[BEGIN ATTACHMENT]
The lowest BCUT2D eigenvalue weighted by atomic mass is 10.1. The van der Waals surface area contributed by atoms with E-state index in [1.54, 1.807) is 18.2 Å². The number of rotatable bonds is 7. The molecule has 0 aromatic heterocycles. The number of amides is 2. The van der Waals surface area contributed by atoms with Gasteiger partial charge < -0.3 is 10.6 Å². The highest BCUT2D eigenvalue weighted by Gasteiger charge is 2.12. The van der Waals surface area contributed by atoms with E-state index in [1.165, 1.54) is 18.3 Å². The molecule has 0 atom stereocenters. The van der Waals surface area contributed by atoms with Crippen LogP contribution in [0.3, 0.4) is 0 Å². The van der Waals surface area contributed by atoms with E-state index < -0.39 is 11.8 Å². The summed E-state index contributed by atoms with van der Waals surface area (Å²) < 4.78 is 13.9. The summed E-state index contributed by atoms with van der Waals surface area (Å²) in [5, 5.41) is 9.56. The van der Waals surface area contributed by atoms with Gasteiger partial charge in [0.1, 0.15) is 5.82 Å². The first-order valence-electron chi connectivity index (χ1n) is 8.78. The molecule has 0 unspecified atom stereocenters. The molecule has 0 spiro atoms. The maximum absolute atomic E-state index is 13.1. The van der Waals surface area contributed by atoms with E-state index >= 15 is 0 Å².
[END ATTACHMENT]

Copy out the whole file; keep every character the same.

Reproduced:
The lowest BCUT2D eigenvalue weighted by atomic mass is 10.1. The van der Waals surface area contributed by atoms with E-state index in [1.54, 1.807) is 18.2 Å². The number of rotatable bonds is 7. The molecule has 0 aromatic heterocycles. The number of amides is 2. The van der Waals surface area contributed by atoms with Gasteiger partial charge < -0.3 is 10.6 Å². The highest BCUT2D eigenvalue weighted by Gasteiger charge is 2.12. The van der Waals surface area contributed by atoms with E-state index in [1.165, 1.54) is 18.3 Å². The molecule has 0 atom stereocenters. The van der Waals surface area contributed by atoms with Crippen LogP contribution in [0.3, 0.4) is 0 Å². The van der Waals surface area contributed by atoms with E-state index < -0.39 is 11.8 Å². The summed E-state index contributed by atoms with van der Waals surface area (Å²) < 4.78 is 13.9. The summed E-state index contributed by atoms with van der Waals surface area (Å²) in [5, 5.41) is 9.56. The van der Waals surface area contributed by atoms with Gasteiger partial charge in [0.1, 0.15) is 5.82 Å². The first-order valence-electron chi connectivity index (χ1n) is 8.78. The molecule has 0 unspecified atom stereocenters. The molecule has 0 spiro atoms. The maximum absolute atomic E-state index is 13.1. The van der Waals surface area contributed by atoms with E-state index >= 15 is 0 Å².